Presented by the Health Care Department and the Appellate Advocacy & Post Trial Practice Group

Pennsylvania Supreme Court Resuscitates Peer Review Privilege

In Leadbitter v. St. Clair Hospital et al., No. 19 WAP 2020 (Pa., August 17, 2021), the Pennsylvania Supreme Court unanimously enforced peer review limitations on discovery set forth in the Pennsylvania Peer Review Protection Act (PRPA) and the federal Health Care Quality Improvement Act (HCQIA).
The plaintiffs alleged that the defendant hospital’s credentialing and privileging process was inadequate, and that it knew or should have known that the physician who performed surgery on the plaintiff-husband lacked the expertise to perform the surgery. As a result, the plaintiffs served interrogatories and a request for documents seeking the complete credentialing and/or privileging file for the surgeon. The hospital asserted a privilege over certain documents, but the trial court compelled production of the entire credentialing file, and the Superior Court affirmed.
The Supreme Court unanimously reversed and limited the scope of its prior decision in Reginelli v. Boggs, 181 A.3d 293 (Pa. 2018), which held that the PRPA’s evidentiary privilege applies to the documents of a “review committee” but not to the documents of all “review organizations.” Rejecting a focus on the particular name of the committee conducting a review, which had arisen in the lower courts in the wake of Reginelli, the Leadbitter court held that the PRPA’s protections extend to peer review conducted by any committee, regardless of whether the committee engages exclusively in peer review. In support of this conclusion, the court emphasized that the PRPA’s definition of “review organization” includes “any committee engaging in peer review.” Id., citing 63 P.S. § 425.2. Therefore, the court held that a hospital’s credentials committee enjoys the PRPA’s protection if (but only if) it engages in peer review.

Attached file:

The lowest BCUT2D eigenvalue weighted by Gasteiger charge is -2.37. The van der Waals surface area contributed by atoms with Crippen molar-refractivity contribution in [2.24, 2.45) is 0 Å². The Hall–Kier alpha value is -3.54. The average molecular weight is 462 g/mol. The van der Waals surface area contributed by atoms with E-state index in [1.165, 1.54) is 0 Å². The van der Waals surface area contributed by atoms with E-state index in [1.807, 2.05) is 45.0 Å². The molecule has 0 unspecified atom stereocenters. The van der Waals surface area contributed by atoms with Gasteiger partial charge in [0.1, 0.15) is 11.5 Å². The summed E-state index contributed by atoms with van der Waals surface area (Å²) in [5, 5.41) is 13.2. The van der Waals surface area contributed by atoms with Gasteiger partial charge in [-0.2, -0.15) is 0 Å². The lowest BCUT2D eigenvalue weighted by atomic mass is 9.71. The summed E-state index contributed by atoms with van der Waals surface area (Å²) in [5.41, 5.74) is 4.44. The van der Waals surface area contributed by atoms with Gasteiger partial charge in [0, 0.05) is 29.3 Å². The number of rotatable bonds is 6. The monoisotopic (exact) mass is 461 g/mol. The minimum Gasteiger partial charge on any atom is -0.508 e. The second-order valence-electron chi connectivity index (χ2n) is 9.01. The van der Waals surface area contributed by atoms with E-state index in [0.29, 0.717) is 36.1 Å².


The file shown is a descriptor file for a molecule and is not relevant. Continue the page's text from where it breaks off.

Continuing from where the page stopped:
Finally, the Supreme Court rejected the conclusion of the trial court and Superior Court that the protections of the PRPA and HCQIA are co-extensive, meaning that information that is not confidential under the PRPA necessarily is not confidential under the HCQIA. The court held that the HCQIA extends independent, federal protection to certain information provided by the National Practitioner Data Bank (NPDB) to hospitals in response to requests concerning a specific practitioner. This protection is not dependent on state law and prevents discovery of information contained in the NPDB.
Leadbitter’s twin holdings—that a hospital’s credentials committee qualifies as a “review committee” under the PRPA if it engages in peer review and the HCQIA prohibits discovery of NPDB information—restore reasonableness to the scope of peer review protections under both state and federal law. These holdings are a welcome clarification of an area of law that had become muddled in the wake of Reginelli.


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